property division Archives - Page 5 of 6 - Cordell & Cordell

Pets often must be considered in divorce arrangements

When a couple decides to get a divorce, many issues must be considered, such as property division, child custody and alimony. However, an increasing number of people are making sure not to forget the needs of their pets as their relationships dissolve.

In some cases, issues regarding custody of pets can cause unforeseen and vicious dog fights between exes. For other families, pet custody cases require the help of a divorce lawyer to sort them out. The Huffington Post reports that animals have become an increasingly important issue in divorces. For example, Harvard University offers a course on animal law and attorneys nationwide have seen a nearly 25 percent increase in pet custody cases, according to the news source.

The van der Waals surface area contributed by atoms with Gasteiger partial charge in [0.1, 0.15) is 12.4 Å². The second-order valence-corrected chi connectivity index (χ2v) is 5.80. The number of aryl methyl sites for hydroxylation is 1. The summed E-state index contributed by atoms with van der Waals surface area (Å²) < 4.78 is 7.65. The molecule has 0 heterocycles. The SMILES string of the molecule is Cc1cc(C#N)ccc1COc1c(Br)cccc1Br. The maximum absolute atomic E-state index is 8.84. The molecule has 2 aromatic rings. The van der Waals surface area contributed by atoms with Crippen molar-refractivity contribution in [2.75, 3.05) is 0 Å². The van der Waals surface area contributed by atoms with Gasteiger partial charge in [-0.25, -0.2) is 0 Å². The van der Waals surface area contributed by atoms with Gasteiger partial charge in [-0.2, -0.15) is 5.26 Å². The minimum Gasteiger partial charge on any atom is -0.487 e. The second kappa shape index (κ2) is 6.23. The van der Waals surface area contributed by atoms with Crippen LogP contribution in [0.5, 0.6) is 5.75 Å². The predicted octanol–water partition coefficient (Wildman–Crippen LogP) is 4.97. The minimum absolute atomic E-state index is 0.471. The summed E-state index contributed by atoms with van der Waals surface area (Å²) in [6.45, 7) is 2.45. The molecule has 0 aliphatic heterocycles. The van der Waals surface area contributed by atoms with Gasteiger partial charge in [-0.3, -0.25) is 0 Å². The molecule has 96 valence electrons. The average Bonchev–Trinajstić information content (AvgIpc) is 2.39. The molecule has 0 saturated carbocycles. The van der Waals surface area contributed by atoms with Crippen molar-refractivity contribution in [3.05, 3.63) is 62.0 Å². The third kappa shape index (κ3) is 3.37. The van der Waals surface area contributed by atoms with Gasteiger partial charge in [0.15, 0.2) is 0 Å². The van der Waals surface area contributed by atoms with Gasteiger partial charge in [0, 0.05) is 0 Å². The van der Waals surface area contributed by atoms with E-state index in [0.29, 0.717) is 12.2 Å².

The changing attitudes toward pets and divorce could be due to the fact that these animals used to be viewed as property but are now seen more as family members whose best interests must be considered.

According to the Seattle Times, many couples who choose to split up without a concrete arrangement regarding pets they once shared have run into trouble. Sometimes, simple arguments can arise regarding who feeds them and who walks them. However, other exes must square off about more serious issues, like how to proceed when the animals are old and sick.

Protecting real estate assets after a divorce

A divorce can be a life-changing event, and many legal obligations go along with the process. Navigating the legal realm of divorce is especially imperative when dealing with shared real estate, the Washington Post reports.

If a married couple owns real estate before a marriage, many times the owner spouse will include a “tenancy by the entirety” provision on the deed, meaning the property now belongs to both spouses jointly. However, if a divorce occurs, that status is automatically nullified.